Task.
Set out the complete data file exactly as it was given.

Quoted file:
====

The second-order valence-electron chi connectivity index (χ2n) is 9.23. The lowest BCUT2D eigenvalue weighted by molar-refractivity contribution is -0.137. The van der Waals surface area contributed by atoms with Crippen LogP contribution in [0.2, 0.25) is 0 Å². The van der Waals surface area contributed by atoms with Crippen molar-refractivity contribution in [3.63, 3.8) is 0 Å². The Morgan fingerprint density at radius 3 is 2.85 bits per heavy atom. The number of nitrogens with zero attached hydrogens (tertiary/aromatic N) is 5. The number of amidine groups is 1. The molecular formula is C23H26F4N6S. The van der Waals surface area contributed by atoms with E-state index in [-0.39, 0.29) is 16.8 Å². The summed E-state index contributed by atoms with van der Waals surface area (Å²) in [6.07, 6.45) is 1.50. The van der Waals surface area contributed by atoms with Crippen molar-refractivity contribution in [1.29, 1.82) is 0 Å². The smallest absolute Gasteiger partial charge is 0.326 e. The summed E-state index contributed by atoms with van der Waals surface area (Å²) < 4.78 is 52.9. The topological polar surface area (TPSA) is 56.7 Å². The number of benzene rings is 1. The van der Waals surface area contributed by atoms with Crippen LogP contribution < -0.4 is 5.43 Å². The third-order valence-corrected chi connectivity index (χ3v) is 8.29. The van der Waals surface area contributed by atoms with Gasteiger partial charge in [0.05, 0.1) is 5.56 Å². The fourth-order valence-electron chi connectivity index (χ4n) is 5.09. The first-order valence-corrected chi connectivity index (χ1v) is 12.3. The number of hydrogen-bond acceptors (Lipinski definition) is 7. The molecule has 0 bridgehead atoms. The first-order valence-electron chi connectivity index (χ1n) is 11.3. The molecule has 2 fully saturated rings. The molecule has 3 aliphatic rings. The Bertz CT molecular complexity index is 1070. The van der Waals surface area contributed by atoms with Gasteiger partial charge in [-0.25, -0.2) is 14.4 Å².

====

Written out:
The second-order valence-electron chi connectivity index (χ2n) is 9.23. The lowest BCUT2D eigenvalue weighted by molar-refractivity contribution is -0.137. The van der Waals surface area contributed by atoms with Crippen LogP contribution in [0.2, 0.25) is 0 Å². The van der Waals surface area contributed by atoms with Crippen molar-refractivity contribution in [3.63, 3.8) is 0 Å². The Morgan fingerprint density at radius 3 is 2.85 bits per heavy atom. The number of nitrogens with zero attached hydrogens (tertiary/aromatic N) is 5. The number of amidine groups is 1. The molecular formula is C23H26F4N6S. The van der Waals surface area contributed by atoms with E-state index in [-0.39, 0.29) is 16.8 Å². The summed E-state index contributed by atoms with van der Waals surface area (Å²) in [6.07, 6.45) is 1.50. The van der Waals surface area contributed by atoms with Crippen molar-refractivity contribution in [1.29, 1.82) is 0 Å². The smallest absolute Gasteiger partial charge is 0.326 e. The summed E-state index contributed by atoms with van der Waals surface area (Å²) < 4.78 is 52.9. The topological polar surface area (TPSA) is 56.7 Å². The number of benzene rings is 1. The van der Waals surface area contributed by atoms with Crippen LogP contribution < -0.4 is 5.43 Å². The third-order valence-corrected chi connectivity index (χ3v) is 8.29. The van der Waals surface area contributed by atoms with Gasteiger partial charge in [0.05, 0.1) is 5.56 Å². The fourth-order valence-electron chi connectivity index (χ4n) is 5.09. The first-order valence-corrected chi connectivity index (χ1v) is 12.3. The number of hydrogen-bond acceptors (Lipinski definition) is 7. The molecule has 0 bridgehead atoms. The first-order valence-electron chi connectivity index (χ1n) is 11.3. The molecule has 2 fully saturated rings. The molecule has 3 aliphatic rings. The Bertz CT molecular complexity index is 1070. The van der Waals surface area contributed by atoms with Gasteiger partial charge in [-0.25, -0.2) is 14.4 Å².